For the Camera dei Deputati, a coalition must win 10% of the total votes nationally in order to win seats, and each party within the coalition must win 2% in order to be allocated seats. Parties outside of coalitions that win at least 4% of the vote will also be eligible for allocated seats. There are 26 electoral districts (each of Italy’s 20 regions has its own district, while Lombardy has three and each of Piedmont, Veneto, Lazio, Campania and Sicily have two), each of which is assigned a number of seats, which are awarded proportionately according to each party’s (or coalition’s) performance in each district.
The coalition (or party) that obtains the largest plurality of votes (but less than 340 seats) is assigned additional seats to reach a 54% majority of the seats.
For the Senato, each of Italy’s 20 regions elects its own senators (with six senators representing Italians who live abroad).
Seats are awarded solely on a regional proportional basis, such that a coalition must win 20% of the vote in a region to win seats (and 3% for each individual party in the coalition), and a party outside of a coalition must win 8% of the regional vote.
In each region, furthermore, the coalition (or party) that wins a plurality is automatically awarded at least 55% of that region’s seats.
In addition to the 315 elected senators, four additional ‘senators for life’ serve in the Senato – each living former president is automatically a ‘senator for life,’ and Italian presidents are permitted to appoint up to five ‘senators for life’:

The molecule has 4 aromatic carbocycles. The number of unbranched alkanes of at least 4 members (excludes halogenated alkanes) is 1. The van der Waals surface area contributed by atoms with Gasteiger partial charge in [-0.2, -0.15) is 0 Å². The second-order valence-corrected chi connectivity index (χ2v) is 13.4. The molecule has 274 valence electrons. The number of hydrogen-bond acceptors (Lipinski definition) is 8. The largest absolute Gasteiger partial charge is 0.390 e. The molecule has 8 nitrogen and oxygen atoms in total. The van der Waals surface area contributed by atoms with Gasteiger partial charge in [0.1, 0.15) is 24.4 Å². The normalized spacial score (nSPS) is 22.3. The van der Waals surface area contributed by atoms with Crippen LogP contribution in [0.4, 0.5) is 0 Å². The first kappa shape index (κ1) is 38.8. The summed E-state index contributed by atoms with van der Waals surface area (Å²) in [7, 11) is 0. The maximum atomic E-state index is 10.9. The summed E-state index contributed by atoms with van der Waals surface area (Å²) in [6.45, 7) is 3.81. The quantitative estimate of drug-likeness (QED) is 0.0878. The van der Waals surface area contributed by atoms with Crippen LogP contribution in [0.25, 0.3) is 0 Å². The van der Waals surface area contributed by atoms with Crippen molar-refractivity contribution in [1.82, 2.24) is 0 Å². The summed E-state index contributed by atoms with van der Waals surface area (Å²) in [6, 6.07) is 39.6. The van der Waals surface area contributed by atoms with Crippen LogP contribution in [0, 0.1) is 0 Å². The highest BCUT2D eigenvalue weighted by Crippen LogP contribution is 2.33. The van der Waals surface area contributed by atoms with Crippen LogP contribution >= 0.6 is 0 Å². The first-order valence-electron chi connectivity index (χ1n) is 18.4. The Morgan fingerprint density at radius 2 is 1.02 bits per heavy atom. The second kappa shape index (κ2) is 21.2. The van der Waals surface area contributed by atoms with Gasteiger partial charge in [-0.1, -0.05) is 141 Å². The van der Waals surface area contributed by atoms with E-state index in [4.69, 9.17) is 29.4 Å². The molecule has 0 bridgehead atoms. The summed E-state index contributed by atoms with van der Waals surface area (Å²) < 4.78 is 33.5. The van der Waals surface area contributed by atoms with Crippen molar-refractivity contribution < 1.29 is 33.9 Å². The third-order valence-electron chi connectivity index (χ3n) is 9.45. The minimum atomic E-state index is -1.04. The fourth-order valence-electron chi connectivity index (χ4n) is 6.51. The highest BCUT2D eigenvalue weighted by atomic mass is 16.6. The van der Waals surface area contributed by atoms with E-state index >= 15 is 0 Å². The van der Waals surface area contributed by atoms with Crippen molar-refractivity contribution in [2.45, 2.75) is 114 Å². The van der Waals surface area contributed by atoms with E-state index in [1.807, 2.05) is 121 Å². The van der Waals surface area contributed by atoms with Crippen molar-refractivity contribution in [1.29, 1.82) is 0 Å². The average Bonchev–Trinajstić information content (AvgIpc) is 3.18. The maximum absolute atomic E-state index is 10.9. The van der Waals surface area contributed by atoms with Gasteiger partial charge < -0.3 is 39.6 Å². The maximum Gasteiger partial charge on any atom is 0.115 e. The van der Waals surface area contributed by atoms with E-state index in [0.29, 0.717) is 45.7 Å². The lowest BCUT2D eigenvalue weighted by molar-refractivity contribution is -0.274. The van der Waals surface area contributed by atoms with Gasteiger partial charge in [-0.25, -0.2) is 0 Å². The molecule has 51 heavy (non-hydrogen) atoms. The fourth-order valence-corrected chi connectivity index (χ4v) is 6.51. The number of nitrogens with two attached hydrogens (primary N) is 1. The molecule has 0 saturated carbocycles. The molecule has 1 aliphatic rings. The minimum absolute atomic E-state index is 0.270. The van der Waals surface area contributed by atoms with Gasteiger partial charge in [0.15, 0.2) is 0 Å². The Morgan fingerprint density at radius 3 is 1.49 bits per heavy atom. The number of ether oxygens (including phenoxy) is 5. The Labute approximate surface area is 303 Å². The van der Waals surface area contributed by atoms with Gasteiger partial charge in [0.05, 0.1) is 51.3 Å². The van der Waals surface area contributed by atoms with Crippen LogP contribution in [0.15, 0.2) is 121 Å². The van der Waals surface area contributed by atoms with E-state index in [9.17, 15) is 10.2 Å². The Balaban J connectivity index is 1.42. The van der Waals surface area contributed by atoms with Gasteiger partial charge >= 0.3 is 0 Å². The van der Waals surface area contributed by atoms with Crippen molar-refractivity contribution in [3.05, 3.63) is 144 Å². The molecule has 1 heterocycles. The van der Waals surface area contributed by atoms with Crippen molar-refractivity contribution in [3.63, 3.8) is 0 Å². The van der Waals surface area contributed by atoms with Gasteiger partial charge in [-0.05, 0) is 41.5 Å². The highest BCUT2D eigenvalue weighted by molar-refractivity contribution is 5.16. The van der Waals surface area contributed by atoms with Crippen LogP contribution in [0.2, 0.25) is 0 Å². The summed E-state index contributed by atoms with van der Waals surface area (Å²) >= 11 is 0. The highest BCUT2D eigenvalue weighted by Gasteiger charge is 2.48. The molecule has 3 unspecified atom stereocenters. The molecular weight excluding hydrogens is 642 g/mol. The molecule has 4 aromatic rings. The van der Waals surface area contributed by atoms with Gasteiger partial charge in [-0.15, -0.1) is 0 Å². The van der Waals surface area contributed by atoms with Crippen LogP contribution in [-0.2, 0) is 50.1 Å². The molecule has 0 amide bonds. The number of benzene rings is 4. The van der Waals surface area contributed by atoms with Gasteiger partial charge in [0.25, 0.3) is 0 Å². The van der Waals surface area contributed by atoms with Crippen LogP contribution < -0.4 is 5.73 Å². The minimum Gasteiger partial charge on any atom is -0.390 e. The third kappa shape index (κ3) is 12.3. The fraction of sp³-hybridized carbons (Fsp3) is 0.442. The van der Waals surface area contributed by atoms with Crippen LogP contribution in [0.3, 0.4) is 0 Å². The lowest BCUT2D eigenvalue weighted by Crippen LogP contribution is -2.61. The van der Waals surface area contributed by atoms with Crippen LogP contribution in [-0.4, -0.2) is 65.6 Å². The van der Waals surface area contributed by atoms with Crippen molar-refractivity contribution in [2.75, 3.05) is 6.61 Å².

- Carlo Azeglio Ciampi, formerly Italy’s president from 1999 to 2006, as well as a former longtime governor of the Banca D’Italia, Italy’s central bank, from 1979 to 1993, and a former ‘technocratic’ prime minister from 1993 to 1994.
- Giulio Andreotti, a former Christian Democratic prime minister, also with ties to the Vatican, in the 1970s, 1980s and 1990s.
- Emilio Colombo, another former Christian Democratic prime minister and foreign minister in the 1970s, 1980s and 1990s.
- Mario Monti, as the current prime minister.
Key regional elections to be held simultaneously
Three of Italy’s regions — Lombardy, Lazio, and Molise — will hold elections for their regional governments on February 24 and 25 as well — and each is being conducted under the shadow of PdL scandals.
In Lombardy, Italy’s wealthiest and most populous region, snap elections have been called following the dissolution of its regional legislature by longtime regional president Robert Formigoni in October 2012 after one of his PdL colleagues was arrested for buying votes from the ‘Ndrangheta in the previous 2010 election.
In Lazio, Italy’s third-most populous region, snap elections are being held following another PdL scandal — regional president Renata Polverini dissolved the parliament following charges of misuse of public funds.
Finally, in Molise, Italy’s second-least populous region in the south-central part of the country, regional president Michele Iorio’s victory in the election in October 2011 was declared invalid due to irregularities committed by Iorio and the PdL and, accordingly, new elections will be held in Molise as well.